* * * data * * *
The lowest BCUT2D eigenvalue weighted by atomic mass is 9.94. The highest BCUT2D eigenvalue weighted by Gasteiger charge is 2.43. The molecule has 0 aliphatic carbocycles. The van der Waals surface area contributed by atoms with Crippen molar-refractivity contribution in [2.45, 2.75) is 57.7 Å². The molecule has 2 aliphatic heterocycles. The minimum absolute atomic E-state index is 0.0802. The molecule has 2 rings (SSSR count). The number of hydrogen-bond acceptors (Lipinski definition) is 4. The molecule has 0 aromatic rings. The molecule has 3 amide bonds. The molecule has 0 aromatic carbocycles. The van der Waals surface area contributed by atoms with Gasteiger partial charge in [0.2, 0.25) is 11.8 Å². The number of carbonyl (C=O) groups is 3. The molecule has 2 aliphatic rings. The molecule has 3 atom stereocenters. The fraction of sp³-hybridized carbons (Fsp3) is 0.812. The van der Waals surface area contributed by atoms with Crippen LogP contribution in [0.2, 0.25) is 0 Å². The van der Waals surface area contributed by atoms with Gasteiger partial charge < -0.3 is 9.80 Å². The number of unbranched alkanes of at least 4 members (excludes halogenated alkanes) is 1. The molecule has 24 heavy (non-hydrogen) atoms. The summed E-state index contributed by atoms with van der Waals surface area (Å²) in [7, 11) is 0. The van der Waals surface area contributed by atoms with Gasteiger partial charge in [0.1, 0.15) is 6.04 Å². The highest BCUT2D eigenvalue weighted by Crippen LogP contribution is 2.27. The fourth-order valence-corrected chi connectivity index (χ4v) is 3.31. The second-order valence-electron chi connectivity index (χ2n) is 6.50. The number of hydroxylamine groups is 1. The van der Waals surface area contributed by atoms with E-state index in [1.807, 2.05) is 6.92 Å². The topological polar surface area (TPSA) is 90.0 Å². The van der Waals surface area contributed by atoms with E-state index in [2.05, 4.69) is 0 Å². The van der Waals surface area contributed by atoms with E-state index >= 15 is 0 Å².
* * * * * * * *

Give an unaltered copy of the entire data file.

The lowest BCUT2D eigenvalue weighted by atomic mass is 9.94. The highest BCUT2D eigenvalue weighted by Gasteiger charge is 2.43. The molecule has 0 aliphatic carbocycles. The van der Waals surface area contributed by atoms with Crippen molar-refractivity contribution in [2.45, 2.75) is 57.7 Å². The molecule has 2 aliphatic heterocycles. The minimum absolute atomic E-state index is 0.0802. The molecule has 2 rings (SSSR count). The number of hydrogen-bond acceptors (Lipinski definition) is 4. The molecule has 0 aromatic rings. The molecule has 3 amide bonds. The molecule has 0 aromatic carbocycles. The van der Waals surface area contributed by atoms with Gasteiger partial charge in [0.2, 0.25) is 11.8 Å². The number of carbonyl (C=O) groups is 3. The molecule has 2 aliphatic rings. The molecule has 3 atom stereocenters. The fraction of sp³-hybridized carbons (Fsp3) is 0.812. The van der Waals surface area contributed by atoms with Crippen LogP contribution in [0.2, 0.25) is 0 Å². The van der Waals surface area contributed by atoms with Gasteiger partial charge < -0.3 is 9.80 Å². The number of unbranched alkanes of at least 4 members (excludes halogenated alkanes) is 1. The molecule has 24 heavy (non-hydrogen) atoms. The summed E-state index contributed by atoms with van der Waals surface area (Å²) in [7, 11) is 0. The van der Waals surface area contributed by atoms with Gasteiger partial charge in [0.1, 0.15) is 6.04 Å². The highest BCUT2D eigenvalue weighted by Crippen LogP contribution is 2.27. The fourth-order valence-corrected chi connectivity index (χ4v) is 3.31. The second-order valence-electron chi connectivity index (χ2n) is 6.50. The number of hydroxylamine groups is 1. The van der Waals surface area contributed by atoms with E-state index in [1.807, 2.05) is 6.92 Å². The topological polar surface area (TPSA) is 90.0 Å². The van der Waals surface area contributed by atoms with E-state index in [2.05, 4.69) is 0 Å². The van der Waals surface area contributed by atoms with E-state index >= 15 is 0 Å².